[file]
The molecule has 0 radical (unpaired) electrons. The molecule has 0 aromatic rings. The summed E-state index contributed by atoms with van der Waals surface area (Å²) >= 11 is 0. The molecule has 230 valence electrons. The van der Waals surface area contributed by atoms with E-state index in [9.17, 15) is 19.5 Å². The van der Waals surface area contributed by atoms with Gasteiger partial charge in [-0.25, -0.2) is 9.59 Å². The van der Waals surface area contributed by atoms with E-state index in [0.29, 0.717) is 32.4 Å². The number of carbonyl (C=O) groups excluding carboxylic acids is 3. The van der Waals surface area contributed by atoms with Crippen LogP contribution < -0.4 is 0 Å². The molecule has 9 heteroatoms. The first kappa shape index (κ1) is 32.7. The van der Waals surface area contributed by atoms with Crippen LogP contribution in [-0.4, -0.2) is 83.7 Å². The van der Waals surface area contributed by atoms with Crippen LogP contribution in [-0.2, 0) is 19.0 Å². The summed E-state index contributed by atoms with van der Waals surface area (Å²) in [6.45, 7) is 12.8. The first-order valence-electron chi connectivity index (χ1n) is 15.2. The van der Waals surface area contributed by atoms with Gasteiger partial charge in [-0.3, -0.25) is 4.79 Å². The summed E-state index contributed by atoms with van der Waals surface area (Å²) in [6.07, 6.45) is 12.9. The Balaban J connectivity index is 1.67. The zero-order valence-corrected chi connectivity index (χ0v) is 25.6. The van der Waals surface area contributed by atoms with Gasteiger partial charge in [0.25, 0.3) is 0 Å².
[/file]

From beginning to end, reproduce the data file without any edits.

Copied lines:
The molecule has 0 radical (unpaired) electrons. The molecule has 0 aromatic rings. The summed E-state index contributed by atoms with van der Waals surface area (Å²) >= 11 is 0. The molecule has 230 valence electrons. The van der Waals surface area contributed by atoms with E-state index in [9.17, 15) is 19.5 Å². The van der Waals surface area contributed by atoms with Gasteiger partial charge in [-0.25, -0.2) is 9.59 Å². The van der Waals surface area contributed by atoms with E-state index in [0.29, 0.717) is 32.4 Å². The number of carbonyl (C=O) groups excluding carboxylic acids is 3. The van der Waals surface area contributed by atoms with Crippen LogP contribution < -0.4 is 0 Å². The molecule has 9 heteroatoms. The first kappa shape index (κ1) is 32.7. The van der Waals surface area contributed by atoms with Crippen LogP contribution in [-0.4, -0.2) is 83.7 Å². The van der Waals surface area contributed by atoms with Crippen LogP contribution in [-0.2, 0) is 19.0 Å². The summed E-state index contributed by atoms with van der Waals surface area (Å²) in [6.45, 7) is 12.8. The first-order valence-electron chi connectivity index (χ1n) is 15.2. The van der Waals surface area contributed by atoms with Gasteiger partial charge in [-0.3, -0.25) is 4.79 Å². The summed E-state index contributed by atoms with van der Waals surface area (Å²) in [6.07, 6.45) is 12.9. The Balaban J connectivity index is 1.67. The zero-order valence-corrected chi connectivity index (χ0v) is 25.6. The van der Waals surface area contributed by atoms with Gasteiger partial charge in [0.25, 0.3) is 0 Å².